If there are two words that can get any risk-averse investor’s wallet tingling, it’s “guaranteed ROI”.
But is there really such a thing as a ‘sure bet’ – can you ever truly invest with guaranteed ROI in today’s economy?
Perhaps surprisingly, the answer (with certain caveats) is yes, you can. There are still investments with guaranteed ROI, although the returns may be lower than if you are able to accept at least some level of risk.
Here are some examples of opportunities that allow you to invest with guaranteed ROI while minimising your exposure to risk, even during turbulent markets.
Certificates of Deposit
Certificates of Deposit are among the highest levels of confidence you can get – backed by banks, with guaranteed interest rates over specified periods of time.
There are relatively few rules to understand, just an agreement to place your deposit with the bank for a certain length of time, and receive a set interest rate at the end of that time.
Consumers who don’t consider themselves to be investors at all may be familiar with this kind of long-term savings account, and the structure is basically the same for investors.
The risks are minimal, as your initial deposit is held by the bank, and nothing short of a total collapse of the relevant parent company should be able to affect how much you get back.
However – and there is always a but – your investment will be locked away until the maturity date, which can be anywhere from around 90 days to ten years, so be sure to factor in the impact this will have on the overall liquidity of your portfolio.
Also be aware that Certificates of Deposit are sometimes referred to as CDs for short. Meanwhile Credit Default Swaps are shortened to CDS with a capital S – and you should never confuse the two!
Some governments offer inflation-linked investments, for example UK government inflation-linked bonds (also known as inflation-linked gilts) and in the US, Treasury inflation protected securities or Tips.
These promise to track the headline rate of inflation and may also pay out a fixed interest rate on top of that – so while the interest itself can be as low as 0.5-1.0%, this is on top of an increase in value that matches inflation.
As a result, the real terms value of inflation-linked investments is not eroded under normal market conditions.
The confidence here is a little lower – issues like quantitative easing can impact on the yield, and you may also lose out due to tax – but this can be mitigated to an extent by diversifying between short and long-term bonds, and by buying from international governments too.
One further complication when you invest in international inflation-linked investments is the impact of exchange rates, as these can both increase and decrease the amount you receive when liquidating your portfolio back into pounds sterling.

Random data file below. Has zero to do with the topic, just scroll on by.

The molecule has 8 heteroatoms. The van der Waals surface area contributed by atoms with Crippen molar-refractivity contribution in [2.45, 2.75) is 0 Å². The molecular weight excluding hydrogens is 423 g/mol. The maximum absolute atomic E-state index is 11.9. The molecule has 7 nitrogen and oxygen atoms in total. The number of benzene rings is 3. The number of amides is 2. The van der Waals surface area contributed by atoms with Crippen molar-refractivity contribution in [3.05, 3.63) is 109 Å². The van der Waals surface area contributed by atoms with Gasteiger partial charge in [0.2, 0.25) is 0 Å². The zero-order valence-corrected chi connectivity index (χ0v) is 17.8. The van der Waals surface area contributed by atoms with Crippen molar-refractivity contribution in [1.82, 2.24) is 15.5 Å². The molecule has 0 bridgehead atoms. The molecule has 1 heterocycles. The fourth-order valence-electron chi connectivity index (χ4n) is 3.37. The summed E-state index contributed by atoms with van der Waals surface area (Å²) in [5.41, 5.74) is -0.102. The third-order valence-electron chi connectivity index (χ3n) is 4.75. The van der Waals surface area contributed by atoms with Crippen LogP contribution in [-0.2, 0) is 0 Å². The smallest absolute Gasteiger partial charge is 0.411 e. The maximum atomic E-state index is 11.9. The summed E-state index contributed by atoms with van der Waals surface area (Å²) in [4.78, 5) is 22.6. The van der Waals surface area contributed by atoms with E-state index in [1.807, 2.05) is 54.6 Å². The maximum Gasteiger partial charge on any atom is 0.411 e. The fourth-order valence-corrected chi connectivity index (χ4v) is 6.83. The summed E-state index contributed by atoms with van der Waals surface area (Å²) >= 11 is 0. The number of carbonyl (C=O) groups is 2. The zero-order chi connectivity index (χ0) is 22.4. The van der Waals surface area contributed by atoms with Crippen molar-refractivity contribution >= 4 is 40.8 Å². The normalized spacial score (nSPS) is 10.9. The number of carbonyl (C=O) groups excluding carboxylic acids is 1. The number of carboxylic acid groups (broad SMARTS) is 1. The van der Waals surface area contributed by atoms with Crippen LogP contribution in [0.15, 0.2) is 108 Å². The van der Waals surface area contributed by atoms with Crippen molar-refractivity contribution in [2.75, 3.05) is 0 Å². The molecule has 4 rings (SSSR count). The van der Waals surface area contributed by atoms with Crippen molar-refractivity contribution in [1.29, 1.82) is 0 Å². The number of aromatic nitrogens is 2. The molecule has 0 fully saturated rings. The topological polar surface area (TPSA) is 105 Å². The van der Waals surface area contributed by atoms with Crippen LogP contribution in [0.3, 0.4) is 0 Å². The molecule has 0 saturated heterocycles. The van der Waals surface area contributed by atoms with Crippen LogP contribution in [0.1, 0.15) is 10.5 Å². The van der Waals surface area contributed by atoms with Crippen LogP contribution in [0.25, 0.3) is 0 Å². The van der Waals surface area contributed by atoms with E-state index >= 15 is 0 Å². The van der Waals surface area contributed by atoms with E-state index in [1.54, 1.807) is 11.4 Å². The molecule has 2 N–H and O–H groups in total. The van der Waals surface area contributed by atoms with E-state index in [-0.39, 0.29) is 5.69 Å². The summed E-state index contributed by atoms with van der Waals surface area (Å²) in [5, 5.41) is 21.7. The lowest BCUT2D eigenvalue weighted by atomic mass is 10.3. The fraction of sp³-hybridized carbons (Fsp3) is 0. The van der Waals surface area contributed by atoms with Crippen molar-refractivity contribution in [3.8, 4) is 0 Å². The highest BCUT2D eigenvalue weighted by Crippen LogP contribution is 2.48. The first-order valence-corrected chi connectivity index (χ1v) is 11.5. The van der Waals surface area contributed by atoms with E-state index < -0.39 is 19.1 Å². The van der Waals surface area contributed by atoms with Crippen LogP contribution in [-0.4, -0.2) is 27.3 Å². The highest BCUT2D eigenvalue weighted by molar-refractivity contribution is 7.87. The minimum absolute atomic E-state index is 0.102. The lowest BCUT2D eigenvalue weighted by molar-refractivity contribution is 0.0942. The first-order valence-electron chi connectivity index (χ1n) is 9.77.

Money Market Funds
Money market funds or MMFs don’t necessarily offer guaranteed ROI, but they may be the right option for investors looking to balance yields and liquidity.
It is normal for MMFs to offer very good liquidity, with the option to withdraw your funds on a daily basis (often subject to a cut-off time in early to mid-afternoon).
This means that when you need to access your money, you normally can do – unlike guaranteed ROI investments like the Certificates of Deposit mentioned above.
Risk-averse investors should be aware that MMFs typically do not guarantee the value of your investment, including the initial capital you deposit, but they do usually focus on investing in highly liquid and well performing stocks.
Because of this, the fund as a whole can provide good performance on a very short-term basis, and they are well worth considering as a way to balance illiquid investments like CDs as part of a diverse and risk-efficient portfolio.
Where one provides confidence of ROI, the other provides confidence when you want or need to access your money, and together this might be just the mix you have been looking for.
External factors on guaranteed ROI investments
Remember the impact of external factors on guaranteed ROI investments, including those already touched on in this article.
You can sign up to a fixed interest rate and lock your money away for many years, only to find that high inflation has eroded the added value of your payout.
Likewise inflation-linked investments can be eroded by changing currency rates or may simply underperform other investments during a period of market growth but relatively low inflation.
And the compromises you make in order to get guaranteed ROI can introduce other risks into your portfolio, such as limiting your liquidity or restricting you to a single national economy.
Don’t lock away more than you can afford – and consider putting a percentage limit on the proportion of your portfolio that you are prepared to put into illiquid investments for the sake of a fixed interest rate.
Disclaimer: The information provided here is not investment, tax or financial advice. You should consult with a licensed professional for advice concerning your specific situation.